Do Leaders Matter? National Leadership and Growth Since World War Ii

57 Pages Posted: 13 Apr 2004

See all articles by Benjamin F. Jones

Benjamin F. Jones

Northwestern University; National Bureau of Economic Research (NBER)

Benjamin A. Olken

Massachusetts Institute of Technology (MIT) - Department of Economics; National Bureau of Economic Research (NBER); Harvard University - Society of Fellows

Date Written: March 2004

Abstract

Economic growth within countries varies sharply across decades. This paper examines one explanation for these sustained shifts in growth - changes in the national leader. We use deaths of leaders while in office as a source of exogenous variation in leadership, and ask whether these randomly-timed leadership transitions are associated with shifts in country growth rates. We find robust evidence that leaders matter, particularly in autocratic settings. Moreover, the death of autocrats appears to lead towards improvements in growth. We investigate the mechanisms through which leaders affect growth and find that autocrats affect growth directly, through fiscal and monetary policy. Autocrats also influence political institutions that, in turn, appear to affect growth. In particular, we find that small movements toward democracy following the death of an autocrat appear to improve growth, while dramatic democratizations are associated with reductions in growth. The results suggest that individual leaders can play crucial roles in shaping the growth of nations.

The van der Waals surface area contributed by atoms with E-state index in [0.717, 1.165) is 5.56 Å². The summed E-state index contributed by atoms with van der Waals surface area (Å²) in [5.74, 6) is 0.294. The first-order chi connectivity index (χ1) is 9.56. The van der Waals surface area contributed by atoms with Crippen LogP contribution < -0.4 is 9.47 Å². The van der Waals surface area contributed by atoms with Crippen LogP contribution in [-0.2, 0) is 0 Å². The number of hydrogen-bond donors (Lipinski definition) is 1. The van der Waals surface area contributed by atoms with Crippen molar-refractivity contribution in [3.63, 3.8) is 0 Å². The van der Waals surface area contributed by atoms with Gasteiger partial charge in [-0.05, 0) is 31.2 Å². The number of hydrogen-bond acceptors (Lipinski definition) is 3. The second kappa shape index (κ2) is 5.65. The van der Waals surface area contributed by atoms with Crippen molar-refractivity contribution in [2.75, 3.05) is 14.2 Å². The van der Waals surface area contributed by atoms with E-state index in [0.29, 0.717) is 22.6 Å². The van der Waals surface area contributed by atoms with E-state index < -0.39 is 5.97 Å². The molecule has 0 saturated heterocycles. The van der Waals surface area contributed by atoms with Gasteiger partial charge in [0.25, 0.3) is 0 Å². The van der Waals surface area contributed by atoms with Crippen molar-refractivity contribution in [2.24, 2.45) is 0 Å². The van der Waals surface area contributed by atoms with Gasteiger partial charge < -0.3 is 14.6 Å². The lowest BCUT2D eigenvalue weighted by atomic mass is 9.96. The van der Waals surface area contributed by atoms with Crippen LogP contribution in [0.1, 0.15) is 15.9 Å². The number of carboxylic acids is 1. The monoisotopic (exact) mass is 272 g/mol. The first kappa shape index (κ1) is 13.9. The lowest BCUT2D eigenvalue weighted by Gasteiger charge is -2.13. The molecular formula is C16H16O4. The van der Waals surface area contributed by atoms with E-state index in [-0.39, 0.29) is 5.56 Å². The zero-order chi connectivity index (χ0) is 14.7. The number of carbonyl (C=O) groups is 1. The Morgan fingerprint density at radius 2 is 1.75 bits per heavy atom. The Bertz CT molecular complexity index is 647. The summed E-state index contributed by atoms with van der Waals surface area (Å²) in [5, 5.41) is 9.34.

Keywords: leaders, leadership, growth

JEL Classification: N10, O11, O57

Suggested Citation

Jones, Benjamin F. and Olken, Benjamin A., Do Leaders Matter? National Leadership and Growth Since World War Ii (March 2004). Available at SSRN: https://ssrn.com/abstract=524042 or http://dx.doi.org/10.2139/ssrn.524042

Benjamin F. Jones

Northwestern University ( email )

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Benjamin A. Olken (Contact Author)

Massachusetts Institute of Technology (MIT) - Department of Economics ( email )

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National Bureau of Economic Research (NBER) ( email )

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617-588-1407 (Phone)

Harvard University - Society of Fellows

Cambridge, MA 02138
United States

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